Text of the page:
Understanding the Ethnic Self: A Qualitative Study of 1.5 Generation Korean American Immigrants
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Keywords:Qualitative study, 1.5 generation immigrants, Bicultural identity development, Grounded theory method, Social-ecological model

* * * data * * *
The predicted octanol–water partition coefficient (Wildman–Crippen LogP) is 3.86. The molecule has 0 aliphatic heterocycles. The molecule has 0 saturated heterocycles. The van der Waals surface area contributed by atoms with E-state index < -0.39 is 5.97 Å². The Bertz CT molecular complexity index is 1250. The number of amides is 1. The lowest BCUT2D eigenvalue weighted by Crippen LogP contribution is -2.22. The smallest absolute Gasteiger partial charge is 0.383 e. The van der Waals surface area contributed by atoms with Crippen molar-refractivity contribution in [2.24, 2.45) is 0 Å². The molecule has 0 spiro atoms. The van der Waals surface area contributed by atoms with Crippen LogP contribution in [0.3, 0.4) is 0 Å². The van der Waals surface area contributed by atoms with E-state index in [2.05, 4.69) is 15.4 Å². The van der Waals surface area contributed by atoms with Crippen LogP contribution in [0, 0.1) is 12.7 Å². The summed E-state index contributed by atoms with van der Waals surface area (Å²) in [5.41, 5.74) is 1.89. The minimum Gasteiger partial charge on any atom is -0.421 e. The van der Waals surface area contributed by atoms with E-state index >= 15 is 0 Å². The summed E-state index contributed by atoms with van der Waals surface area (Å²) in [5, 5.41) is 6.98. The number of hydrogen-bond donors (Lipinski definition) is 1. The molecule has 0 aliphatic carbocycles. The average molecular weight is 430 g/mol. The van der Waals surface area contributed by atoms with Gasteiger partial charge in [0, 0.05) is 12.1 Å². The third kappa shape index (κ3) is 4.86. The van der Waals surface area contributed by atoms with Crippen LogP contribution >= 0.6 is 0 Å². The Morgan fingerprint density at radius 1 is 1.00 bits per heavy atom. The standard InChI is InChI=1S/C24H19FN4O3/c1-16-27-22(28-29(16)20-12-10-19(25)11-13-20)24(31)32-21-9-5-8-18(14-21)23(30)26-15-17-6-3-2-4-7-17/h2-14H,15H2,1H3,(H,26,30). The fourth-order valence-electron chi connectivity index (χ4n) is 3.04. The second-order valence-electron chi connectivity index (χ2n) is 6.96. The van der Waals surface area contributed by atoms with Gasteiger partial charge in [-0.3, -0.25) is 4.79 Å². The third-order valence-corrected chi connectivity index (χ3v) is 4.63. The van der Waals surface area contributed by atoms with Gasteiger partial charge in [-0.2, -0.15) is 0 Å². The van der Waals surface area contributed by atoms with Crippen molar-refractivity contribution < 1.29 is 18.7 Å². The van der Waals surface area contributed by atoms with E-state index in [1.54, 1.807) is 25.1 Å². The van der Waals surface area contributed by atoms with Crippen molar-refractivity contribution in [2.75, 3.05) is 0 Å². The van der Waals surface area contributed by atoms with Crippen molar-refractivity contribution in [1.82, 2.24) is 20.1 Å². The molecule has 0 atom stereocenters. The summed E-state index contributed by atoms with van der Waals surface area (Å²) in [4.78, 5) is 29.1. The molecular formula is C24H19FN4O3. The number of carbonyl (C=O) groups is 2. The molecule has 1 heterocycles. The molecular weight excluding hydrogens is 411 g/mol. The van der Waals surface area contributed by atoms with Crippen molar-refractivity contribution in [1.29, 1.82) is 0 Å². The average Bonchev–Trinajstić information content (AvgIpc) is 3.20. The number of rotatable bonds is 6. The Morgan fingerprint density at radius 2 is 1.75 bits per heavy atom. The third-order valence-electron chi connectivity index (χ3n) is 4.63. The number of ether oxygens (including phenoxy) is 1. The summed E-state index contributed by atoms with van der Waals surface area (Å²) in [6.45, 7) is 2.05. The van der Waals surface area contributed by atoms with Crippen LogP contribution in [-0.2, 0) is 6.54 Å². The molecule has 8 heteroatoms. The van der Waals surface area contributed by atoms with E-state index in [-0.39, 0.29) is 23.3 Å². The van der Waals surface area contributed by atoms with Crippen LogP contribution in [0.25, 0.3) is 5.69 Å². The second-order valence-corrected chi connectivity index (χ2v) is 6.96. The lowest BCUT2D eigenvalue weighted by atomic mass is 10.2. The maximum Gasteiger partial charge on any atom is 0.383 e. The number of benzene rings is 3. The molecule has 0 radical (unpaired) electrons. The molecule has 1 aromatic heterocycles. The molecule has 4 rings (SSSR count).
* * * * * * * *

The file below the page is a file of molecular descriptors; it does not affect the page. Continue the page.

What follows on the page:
This study examined the experiences of bicultural identity development of 1.5 generation Korean immigrants living in predominantly White regions. Using grounded theory methodology, this study highlights dynamic forms of 1.5 generation Korean immigrants’ bicultural identities as both Korean and American. The study found that as these immigrants are largely influenced by interpersonal relationships and race-related discrimination experiences, they develop different forms of bicultural identity through five stages (from anxiety and fear to acceptance), differ from first- and second-generation immigrants. Through viewing 1.5 generation immigrants as a unique population with their own needs, the implications center on the opportunity to support 1.5 generation, Korean immigrants, in coping with negative experiences and developing bicultural identity across various contexts.
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